Abstract: This working paper provides input to the OECD Review of Innovation Policy for China (OECD, 2008), which was released in September 2008. Science and technology (S&T) have been pinpointed by the Chinese State Council as a key driving force for sustainable economic growth and the transformation of China into an innovation-oriented nation on the basis of the development of a national innovation system with strong indigenous innovation capacity. One of the targets set in the National Guidelines for the Medium- and Long-term Plan for Science and Technology Development (2006-20) is to raise the ratio of R&D to GDP to 2% by 2010 and to 2.5% or more by 2020. This is an extremely ambitious target, as it implies the need for R&D expenditure to increase by at least 10-15% annually.<P>Évaluation du système d'innovation de la Chine : Spécificités nationales et comparaisons internationales<BR>Ce document de travail est une contribution à la Revue de l’OCDE sur les politiques d’innovation pour la Chine (OCDE, 2008) qui a été publiée en septembre. La science et la technologie (S-T) ont été identifiées par le Conseil d’État chinois comme étant des ressorts essentiels pour l’instauration d’une croissance économique durable et la transformation de la Chine en un pays orienté vers l’innovation grâce à la mise en oeuvre d’un système national d’innovation doté d’une solide capacité d’innovation propre. Les lignes directrices nationales pour les programmes à moyen et long termes de développement de la science et de la technologie (2006-2020) ont notamment pour objectif de porter la R-D à 2 % du PIB d’ici 2010 et à 2,5 % ou plus d’ici 2020. Il s’agit là d’un objectif extrêmement ambitieux qui suppose que les dépenses de R-D augmentent d’au moins 10 à 15 % par an de manière continue.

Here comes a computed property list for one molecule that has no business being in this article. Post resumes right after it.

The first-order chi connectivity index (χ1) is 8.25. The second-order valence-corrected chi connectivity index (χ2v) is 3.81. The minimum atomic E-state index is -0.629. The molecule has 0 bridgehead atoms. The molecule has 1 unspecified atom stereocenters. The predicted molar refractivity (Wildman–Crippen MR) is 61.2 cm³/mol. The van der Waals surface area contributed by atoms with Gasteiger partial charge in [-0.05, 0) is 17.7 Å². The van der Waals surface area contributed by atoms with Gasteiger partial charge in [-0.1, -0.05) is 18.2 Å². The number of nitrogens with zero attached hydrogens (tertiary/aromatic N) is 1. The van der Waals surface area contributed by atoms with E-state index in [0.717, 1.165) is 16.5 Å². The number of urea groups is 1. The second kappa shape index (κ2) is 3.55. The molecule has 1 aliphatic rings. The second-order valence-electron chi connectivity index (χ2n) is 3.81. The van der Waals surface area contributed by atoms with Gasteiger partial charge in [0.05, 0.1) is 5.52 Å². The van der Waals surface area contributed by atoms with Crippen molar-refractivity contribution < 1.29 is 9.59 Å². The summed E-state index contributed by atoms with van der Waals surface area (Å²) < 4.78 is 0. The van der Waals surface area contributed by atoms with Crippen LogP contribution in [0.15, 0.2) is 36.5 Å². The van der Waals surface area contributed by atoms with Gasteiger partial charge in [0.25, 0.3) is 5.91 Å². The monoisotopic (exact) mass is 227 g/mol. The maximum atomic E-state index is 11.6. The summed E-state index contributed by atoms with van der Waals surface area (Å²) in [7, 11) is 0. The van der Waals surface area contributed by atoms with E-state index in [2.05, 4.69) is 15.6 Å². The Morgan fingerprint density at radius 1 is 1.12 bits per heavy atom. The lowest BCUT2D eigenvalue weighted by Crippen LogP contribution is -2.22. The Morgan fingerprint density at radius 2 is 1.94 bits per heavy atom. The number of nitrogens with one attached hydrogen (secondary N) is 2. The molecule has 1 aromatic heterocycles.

Date: 2009–01–15
  14. By: Srijit Mishra (Indira Gandhi Institute of Development Research); Hippu Salk Kristle Nathan (Indira Gandhi Institute of Development Research)
    Abstract: Using Minkowski distance function we propose a class of Human Development Index measures. Special cases of this turn out to be the popularly used linear average method as also a newly proposed displaced ideal method. Two measures of penalty are suggested. One captures the non-uniform attainment across dimensions and the other captures the deviation from the ideal path. A method of adjusting for unequal weights is also provided.